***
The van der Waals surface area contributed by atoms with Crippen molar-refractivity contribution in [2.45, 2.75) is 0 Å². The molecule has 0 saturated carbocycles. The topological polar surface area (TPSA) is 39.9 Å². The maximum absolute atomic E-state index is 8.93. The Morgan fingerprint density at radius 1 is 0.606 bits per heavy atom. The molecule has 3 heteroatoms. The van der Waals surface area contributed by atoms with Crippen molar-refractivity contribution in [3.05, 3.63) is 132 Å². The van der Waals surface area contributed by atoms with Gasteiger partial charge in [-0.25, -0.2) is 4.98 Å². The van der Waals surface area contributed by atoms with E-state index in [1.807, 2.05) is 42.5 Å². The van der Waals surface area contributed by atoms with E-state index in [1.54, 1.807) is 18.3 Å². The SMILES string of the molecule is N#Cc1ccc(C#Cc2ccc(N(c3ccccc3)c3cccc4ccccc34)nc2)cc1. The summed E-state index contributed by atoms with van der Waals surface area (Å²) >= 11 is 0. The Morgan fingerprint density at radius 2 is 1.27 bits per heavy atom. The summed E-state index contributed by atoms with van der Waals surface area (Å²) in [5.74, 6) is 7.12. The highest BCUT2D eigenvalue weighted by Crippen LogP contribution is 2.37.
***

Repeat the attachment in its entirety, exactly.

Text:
The van der Waals surface area contributed by atoms with Crippen molar-refractivity contribution in [2.45, 2.75) is 0 Å². The molecule has 0 saturated carbocycles. The topological polar surface area (TPSA) is 39.9 Å². The maximum absolute atomic E-state index is 8.93. The Morgan fingerprint density at radius 1 is 0.606 bits per heavy atom. The molecule has 3 heteroatoms. The van der Waals surface area contributed by atoms with Crippen molar-refractivity contribution in [3.05, 3.63) is 132 Å². The van der Waals surface area contributed by atoms with Gasteiger partial charge in [-0.25, -0.2) is 4.98 Å². The van der Waals surface area contributed by atoms with E-state index in [1.807, 2.05) is 42.5 Å². The van der Waals surface area contributed by atoms with E-state index in [1.54, 1.807) is 18.3 Å². The SMILES string of the molecule is N#Cc1ccc(C#Cc2ccc(N(c3ccccc3)c3cccc4ccccc34)nc2)cc1. The summed E-state index contributed by atoms with van der Waals surface area (Å²) >= 11 is 0. The Morgan fingerprint density at radius 2 is 1.27 bits per heavy atom. The summed E-state index contributed by atoms with van der Waals surface area (Å²) in [5.74, 6) is 7.12. The highest BCUT2D eigenvalue weighted by Crippen LogP contribution is 2.37.